“Ah, and who might you be?” He leaned down, picked the heavy animal up into his arms and then chuckled while the exuberant dog licked his face and chin. “Whoever you are, you certainly don’t know a stranger.” Despite the large belly, the dog was surprisingly muscled.
“Regent! Where the devil are you this time?” Though the hail and question were some way off, there was no mistaking the exasperation in the dulcet tones. “I’m growing weary of chasing your miserable hide all over creation.”
“What sort of name is that?” Arthur snorted with laughter as he regarded the dog in his hold. “Ah, you must be named after Prinny, and if so, what a jolly joke indeed.” He peered into the soulful brown eyes of the canine and grinned. “I believe your mistress is on the hunt, and from the sounds of it, she’s not best pleased.”
The beagle woofed with pleasure as he wriggled. This was no lightweight dog. He bussed Arthur’s cheek with his nose.
“I mean it, Regent. Show yourself this instant. I don’t have time for this nonsense.” Seconds later, the owner of said voice broke from the trees and marched over the grass to the road. She held a willow basket in one hand and a leather lead in the other. A bonnet swung from its tied ribbons in the crooked elbow of one arm. When she saw Arthur and the dog in his arms, she sighed. “Oh, botheration.”
“Good afternoon.” He offered what he hoped was a welcoming grin. “I assume you’re the owner of this rapscallion?”
“I am, unfortunately.” She glared at the beagle and then rested her gaze on Arthur. The blue pools of those eyes had him unexpectedly arrested. “He has a nasty habit of squirming away just when I’m about to tie the lead to his collar.”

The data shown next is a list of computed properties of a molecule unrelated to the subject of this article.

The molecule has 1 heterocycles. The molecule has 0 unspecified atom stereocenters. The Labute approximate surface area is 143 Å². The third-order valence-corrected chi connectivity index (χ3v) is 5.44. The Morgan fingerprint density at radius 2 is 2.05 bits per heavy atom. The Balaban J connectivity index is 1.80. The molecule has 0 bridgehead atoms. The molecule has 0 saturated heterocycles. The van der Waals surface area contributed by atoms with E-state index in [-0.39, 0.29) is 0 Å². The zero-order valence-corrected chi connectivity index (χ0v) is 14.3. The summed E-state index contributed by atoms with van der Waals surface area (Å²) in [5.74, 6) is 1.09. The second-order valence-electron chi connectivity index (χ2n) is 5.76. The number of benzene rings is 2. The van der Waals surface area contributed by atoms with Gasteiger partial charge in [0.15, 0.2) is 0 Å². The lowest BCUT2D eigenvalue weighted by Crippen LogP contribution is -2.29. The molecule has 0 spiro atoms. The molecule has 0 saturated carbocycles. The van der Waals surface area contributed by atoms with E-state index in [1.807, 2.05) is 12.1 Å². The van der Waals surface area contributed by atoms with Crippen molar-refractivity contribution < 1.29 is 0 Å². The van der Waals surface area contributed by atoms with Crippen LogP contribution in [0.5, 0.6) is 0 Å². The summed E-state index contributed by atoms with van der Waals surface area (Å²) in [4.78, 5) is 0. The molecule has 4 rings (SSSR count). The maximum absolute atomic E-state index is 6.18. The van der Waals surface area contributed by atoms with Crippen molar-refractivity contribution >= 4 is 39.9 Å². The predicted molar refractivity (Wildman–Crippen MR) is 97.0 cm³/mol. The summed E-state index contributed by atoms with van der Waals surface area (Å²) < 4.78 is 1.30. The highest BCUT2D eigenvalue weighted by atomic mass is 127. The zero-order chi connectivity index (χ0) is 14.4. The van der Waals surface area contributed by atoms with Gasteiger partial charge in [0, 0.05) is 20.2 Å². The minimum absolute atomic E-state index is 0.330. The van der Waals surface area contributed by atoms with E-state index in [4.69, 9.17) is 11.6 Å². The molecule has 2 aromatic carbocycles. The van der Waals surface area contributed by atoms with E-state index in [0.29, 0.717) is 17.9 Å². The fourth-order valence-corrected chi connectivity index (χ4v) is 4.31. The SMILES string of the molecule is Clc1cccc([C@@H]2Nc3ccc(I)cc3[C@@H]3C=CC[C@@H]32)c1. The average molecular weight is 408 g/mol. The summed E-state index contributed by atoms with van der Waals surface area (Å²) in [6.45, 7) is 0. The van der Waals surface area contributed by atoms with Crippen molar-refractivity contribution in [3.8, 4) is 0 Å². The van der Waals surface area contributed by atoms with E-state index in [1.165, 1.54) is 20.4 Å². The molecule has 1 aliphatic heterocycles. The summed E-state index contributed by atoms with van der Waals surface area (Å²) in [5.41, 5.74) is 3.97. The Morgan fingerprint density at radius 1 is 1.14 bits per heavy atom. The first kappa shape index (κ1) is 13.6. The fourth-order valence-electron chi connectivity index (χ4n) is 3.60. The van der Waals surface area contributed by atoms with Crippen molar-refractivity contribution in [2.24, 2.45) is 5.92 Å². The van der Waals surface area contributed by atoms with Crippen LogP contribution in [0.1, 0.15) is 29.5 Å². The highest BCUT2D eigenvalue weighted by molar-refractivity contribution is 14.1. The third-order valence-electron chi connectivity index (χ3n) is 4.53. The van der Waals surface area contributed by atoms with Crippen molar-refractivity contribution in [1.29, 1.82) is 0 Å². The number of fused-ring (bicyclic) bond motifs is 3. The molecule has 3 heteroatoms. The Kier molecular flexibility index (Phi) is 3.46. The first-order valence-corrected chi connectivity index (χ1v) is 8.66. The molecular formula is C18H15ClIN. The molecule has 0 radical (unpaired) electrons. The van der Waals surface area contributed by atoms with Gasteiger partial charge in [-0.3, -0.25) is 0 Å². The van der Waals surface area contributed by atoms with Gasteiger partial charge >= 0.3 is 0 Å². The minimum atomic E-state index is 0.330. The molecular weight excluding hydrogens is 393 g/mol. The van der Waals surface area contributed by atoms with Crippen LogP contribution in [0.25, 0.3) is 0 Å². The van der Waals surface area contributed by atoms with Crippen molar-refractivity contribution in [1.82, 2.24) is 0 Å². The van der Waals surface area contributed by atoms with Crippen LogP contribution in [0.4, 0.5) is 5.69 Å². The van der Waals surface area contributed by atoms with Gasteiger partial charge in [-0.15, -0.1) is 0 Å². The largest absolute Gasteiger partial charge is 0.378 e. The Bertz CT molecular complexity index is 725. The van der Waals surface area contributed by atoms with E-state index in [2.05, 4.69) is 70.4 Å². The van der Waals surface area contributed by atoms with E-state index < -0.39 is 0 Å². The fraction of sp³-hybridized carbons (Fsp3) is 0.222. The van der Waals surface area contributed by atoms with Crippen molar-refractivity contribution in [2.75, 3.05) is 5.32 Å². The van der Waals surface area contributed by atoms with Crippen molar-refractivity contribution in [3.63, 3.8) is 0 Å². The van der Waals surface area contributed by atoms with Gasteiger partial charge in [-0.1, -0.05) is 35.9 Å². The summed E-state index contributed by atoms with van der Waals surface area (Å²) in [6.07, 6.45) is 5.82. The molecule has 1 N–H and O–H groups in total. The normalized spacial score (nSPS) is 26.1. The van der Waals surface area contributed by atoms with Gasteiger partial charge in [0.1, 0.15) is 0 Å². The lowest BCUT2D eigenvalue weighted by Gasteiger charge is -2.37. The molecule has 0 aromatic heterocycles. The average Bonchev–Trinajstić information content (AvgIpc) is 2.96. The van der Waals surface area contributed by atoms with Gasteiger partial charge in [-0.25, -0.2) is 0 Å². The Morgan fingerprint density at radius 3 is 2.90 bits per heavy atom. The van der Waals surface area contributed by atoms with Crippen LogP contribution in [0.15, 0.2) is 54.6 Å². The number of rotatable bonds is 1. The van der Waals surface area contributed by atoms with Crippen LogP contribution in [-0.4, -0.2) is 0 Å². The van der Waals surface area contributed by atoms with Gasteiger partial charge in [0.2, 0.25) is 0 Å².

“Such is a dog’s existence, I’m afraid. Always searching for the next break of freedom.” Though the burden in his arms grew heavier by the minute, he kept hold of the hound while looking over the woman with interest.
Of average height, she possessed a slender frame yet had enough curves to pique a man’s desire. The dress of robin’s egg blue suited her pale complexion and brought out another layer of color in her eyes. Curly black hair caught back in a loose chignon at the nape of her neck drew his regard to the elegant column of her throat, and as he came closer, the afternoon sunlight illuminated a sprinkling of freckles over her upper cheeks and nose. A tiny scar in the shape of a sideways V marred the smooth perfection of her forehead.
How mysterious. The need to know how she’d come by that scar took hold of his brain and wouldn’t let go.
“Well, thank you for finding my dog. He’s a handful at the best of times.”
The sound of her voice wrenched him out of his thoughts. Arthur nodded, for he’d temporarily forgotten how to speak, apparently. “Are you from around the area?” Obviously, she must be. Otherwise, the dog wouldn’t be so comfortable roaming.
“Yes. I live in a cottage not far from the village.” She gestured with the hand that held the leather lead. “About a mile in that direction. Three from Ettesmere Park the opposite way.”
“I see.” He hefted the dog more comfortably in his hold.
She shifted her weight from foot to foot. “By the by, I’m Miss Quill. Usually, I recognize everyone from the village, but your face isn’t known to me.”
“Ah.” Arthur glanced between her and the dog. “Oh! You’re that Miss Quill.” The woman his daughter had told him about at breakfast.